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Master of Science in Forensic Medicine: Program Information

Forensic medicine is a medical specialty that examines and analyzes medical facts in civil or criminal cases. Forensic medical professionals obtain physical evidence from patients or crime victims to determine the causes of their injuries, illnesses or deaths and often testify about their examination of physical evidence in court. They may work for law enforcement agencies or in private laboratories.

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Educational Requirements for a Master of Science in Forensic Medicine

Most master's degree programs in forensic medicine require applicants to have a bachelor's degree and completed coursework in college biology, chemistry, anatomy and physiology. These programs may also require standardized graduate admission tests and personal interviews before admittance. For applicants with non-science undergraduate degrees, some programs provide a specialized track of intensive science coursework in biology, chemistry and anatomy before starting the forensic medicine curriculum.

Coursework for a Master of Science in Forensic Medicine

The curriculums of forensic medicine master's degree programs include the theory, concepts and practices of forensic medicine. M.S. programs generally offer a combination of science courses in clinical pathology with coursework in forensic toxicology, anthropology, odontology, entomology and neuropathology. Students learn about the science behind physical evidence, including:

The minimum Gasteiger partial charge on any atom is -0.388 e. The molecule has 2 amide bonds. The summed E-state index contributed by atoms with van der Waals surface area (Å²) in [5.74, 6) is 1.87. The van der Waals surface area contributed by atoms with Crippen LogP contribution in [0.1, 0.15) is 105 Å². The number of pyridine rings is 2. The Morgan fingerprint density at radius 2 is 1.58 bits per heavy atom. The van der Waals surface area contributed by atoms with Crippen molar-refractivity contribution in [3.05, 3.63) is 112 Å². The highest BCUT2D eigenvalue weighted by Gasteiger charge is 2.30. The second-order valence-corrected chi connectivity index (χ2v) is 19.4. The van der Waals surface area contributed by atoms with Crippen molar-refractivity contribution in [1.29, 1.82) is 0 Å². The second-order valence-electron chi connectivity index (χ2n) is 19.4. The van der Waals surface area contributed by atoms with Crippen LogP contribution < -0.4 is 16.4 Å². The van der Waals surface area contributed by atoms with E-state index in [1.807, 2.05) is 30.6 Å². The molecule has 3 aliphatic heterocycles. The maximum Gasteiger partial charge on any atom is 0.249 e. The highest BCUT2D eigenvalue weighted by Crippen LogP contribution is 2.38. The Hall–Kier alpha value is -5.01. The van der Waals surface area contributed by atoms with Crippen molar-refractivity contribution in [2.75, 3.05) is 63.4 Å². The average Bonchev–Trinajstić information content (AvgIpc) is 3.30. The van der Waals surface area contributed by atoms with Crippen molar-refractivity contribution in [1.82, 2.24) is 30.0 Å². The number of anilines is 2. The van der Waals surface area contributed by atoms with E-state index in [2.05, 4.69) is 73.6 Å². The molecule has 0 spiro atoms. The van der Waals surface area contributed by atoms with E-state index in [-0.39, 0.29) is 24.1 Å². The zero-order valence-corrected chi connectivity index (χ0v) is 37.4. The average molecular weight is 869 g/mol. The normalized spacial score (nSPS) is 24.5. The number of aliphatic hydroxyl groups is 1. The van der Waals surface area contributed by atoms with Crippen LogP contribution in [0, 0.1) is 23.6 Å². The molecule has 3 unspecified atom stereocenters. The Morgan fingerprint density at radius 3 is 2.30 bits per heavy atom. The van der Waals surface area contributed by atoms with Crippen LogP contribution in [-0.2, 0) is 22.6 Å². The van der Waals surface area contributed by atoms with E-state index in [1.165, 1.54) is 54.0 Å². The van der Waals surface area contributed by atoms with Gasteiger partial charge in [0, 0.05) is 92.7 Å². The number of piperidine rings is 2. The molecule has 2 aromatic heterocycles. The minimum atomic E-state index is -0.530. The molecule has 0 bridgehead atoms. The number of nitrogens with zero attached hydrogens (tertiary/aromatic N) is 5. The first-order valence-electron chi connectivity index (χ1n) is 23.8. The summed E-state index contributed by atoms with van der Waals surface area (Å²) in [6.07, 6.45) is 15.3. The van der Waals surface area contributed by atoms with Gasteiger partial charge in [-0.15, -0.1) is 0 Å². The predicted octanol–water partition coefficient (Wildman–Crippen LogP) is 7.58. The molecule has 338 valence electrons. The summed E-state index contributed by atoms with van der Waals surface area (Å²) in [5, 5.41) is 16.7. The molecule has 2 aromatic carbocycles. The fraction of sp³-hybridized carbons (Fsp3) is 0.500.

• Hair and fibers
  • Fingerprints and physical matching
  • Blood spatter
  • Serology and DNA
  • Ballistics and firearms
  • Paint and road traffic accident evidence
  • Narcotics
  • Clandestine graves

Most programs also offer coursework in statistical analysis and research methods, ethics and legal issues, which teaches students techniques for documenting evidence and testifying as an expert witness.

Generally, these programs require students to complete an internship or perform fieldwork with a participating law enforcement agency, coroner's office or private forensics laboratory before graduation. Some schools may also require a thesis or oral examination. Some universities may offer similar coursework in a Master of Science in Forensic Science program.

Employment Opportunities for Graduates with a Master of Science in Forensic Medicine

Those interested in obtaining a master's degree in forensic medicine may already be working as medical or law enforcement professionals, including physicians, physician assistants, nurses, emergency medical technicians, paramedics, criminal investigators, coroners or police officers. Program graduates are eligible to take certification examinations offered by the American College of Forensic Examiners International (www.afcei.com) in a variety of areas, including Registered Investigator, Certified Forensic Nurse, Certified Medical Investigator or Certified Forensic Physician. Local, state or federal law enforcement agencies or private investigation firms or laboratories may employ forensic medicine graduates. In addition, nurses, physicians and physician assistants may work with accident or crime victims in healthcare settings.

The U.S. Bureau of Labor Statistics (BLS) projected that forensic science technicians would see a 6% growth in employment opportunities from 2012 to 2022. Additionally, the BLS reported that forensic science technicians had a mean annual wage of $55,730 in May 2012.

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